Teach Us to Think

Please, Teach Us to Think


When I listen lately to America around me, I can’t help but wonder if our culture of tolerance has folded back upon itself to create a culture of ignorance.  I wonder if Americans are forgetting how to think.  Here are the kinds of sounds that reach my ears:  fundamentalist dogma, new age pablum, bigotry spilling from the mouths of public figures, resolute adherence to victim identity by minority spokesmen, sloganeering and posturing as a means of determining whether to start a war, and an absolute failure of logic and evidence to resolve political, societal, even scientific, disputes.


 Not all opinions are equally valid.  Some are, in fact, inane.  There is a broad gap between avoiding judgmentalism and simply lacking judgment.  Passion and persuasiveness are not synonyms for accuracy.  Open mindedness is no bedfellow of empty mindedness.  And yes, it is possible to tell the difference.


On the anniversary of Roe vs. Wade, a group of clinicians and educators and such trekked to Olympia, Washington to lobby for a bill stipulating that sexual education should be medically and scientifically accurate.  That’s it, no mandate that the classes be taught, no funding attached.  “Why are we doing this?” one of the would-be lobbyists asked.  “Because we have to,” they were told.  “It’s necessary.  It’s a step forward.”  Are we nuts?!  Do so many of us prefer our positions and opinions to truth that we need a law mandating scientific accuracy in education?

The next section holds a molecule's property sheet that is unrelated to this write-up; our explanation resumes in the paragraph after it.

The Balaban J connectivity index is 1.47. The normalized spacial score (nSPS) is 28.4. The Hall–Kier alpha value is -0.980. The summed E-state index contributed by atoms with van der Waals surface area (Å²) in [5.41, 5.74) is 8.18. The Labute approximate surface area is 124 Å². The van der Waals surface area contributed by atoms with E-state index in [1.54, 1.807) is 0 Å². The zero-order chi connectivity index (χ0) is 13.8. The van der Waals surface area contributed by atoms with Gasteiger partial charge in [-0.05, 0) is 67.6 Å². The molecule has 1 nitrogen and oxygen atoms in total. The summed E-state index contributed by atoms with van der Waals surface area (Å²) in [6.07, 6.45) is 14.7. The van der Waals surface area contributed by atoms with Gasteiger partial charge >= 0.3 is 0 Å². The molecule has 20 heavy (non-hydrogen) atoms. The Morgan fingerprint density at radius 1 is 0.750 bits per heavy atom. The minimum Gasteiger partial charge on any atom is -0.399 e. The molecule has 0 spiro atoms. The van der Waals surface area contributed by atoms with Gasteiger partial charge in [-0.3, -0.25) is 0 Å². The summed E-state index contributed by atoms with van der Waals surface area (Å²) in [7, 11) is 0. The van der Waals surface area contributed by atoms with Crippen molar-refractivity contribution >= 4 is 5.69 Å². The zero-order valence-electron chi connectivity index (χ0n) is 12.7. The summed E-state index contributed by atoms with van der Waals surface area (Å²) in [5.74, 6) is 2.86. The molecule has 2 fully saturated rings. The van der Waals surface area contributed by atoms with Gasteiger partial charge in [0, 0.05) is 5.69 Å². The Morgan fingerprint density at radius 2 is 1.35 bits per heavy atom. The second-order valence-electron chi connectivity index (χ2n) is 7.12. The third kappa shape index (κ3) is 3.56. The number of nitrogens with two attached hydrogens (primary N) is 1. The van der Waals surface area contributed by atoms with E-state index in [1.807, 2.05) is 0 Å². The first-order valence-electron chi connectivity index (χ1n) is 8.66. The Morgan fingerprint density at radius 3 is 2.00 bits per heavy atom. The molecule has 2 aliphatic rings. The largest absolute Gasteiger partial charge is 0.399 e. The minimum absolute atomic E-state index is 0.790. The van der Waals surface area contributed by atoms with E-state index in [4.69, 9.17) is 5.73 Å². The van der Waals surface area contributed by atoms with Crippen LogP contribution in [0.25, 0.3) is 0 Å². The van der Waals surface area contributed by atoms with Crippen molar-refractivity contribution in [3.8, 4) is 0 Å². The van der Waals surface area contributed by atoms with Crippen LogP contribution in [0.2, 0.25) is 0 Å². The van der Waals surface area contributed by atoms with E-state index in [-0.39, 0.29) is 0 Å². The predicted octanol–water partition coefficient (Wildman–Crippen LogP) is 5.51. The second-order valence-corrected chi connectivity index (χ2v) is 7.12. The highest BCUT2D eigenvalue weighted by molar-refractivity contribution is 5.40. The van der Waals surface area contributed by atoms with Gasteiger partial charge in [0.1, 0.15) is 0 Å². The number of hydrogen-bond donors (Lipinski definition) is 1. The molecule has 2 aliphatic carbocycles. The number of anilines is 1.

I am offended, offended that anything other than a standard of scientific accuracy could exist in our schools.  I’m offended that my children have to live in a social context dominated by the same issues and arguments that have been making strident rounds since I was a child.   I am offended by having to offer them a world where politicians and preachers and marketing minions try to distract us with spin and hype and all of the seductions of our baser desires, and it works!   I want their generation to wade into the mist equipped with skills that will let them differentiate vapor from solid, comfort from substance, illusion from reality.  But how will they get these skills living with us?



About Valerie Tarico

Seattle psychologist and writer. Author - Trusting Doubt; Deas and Other Imaginings.
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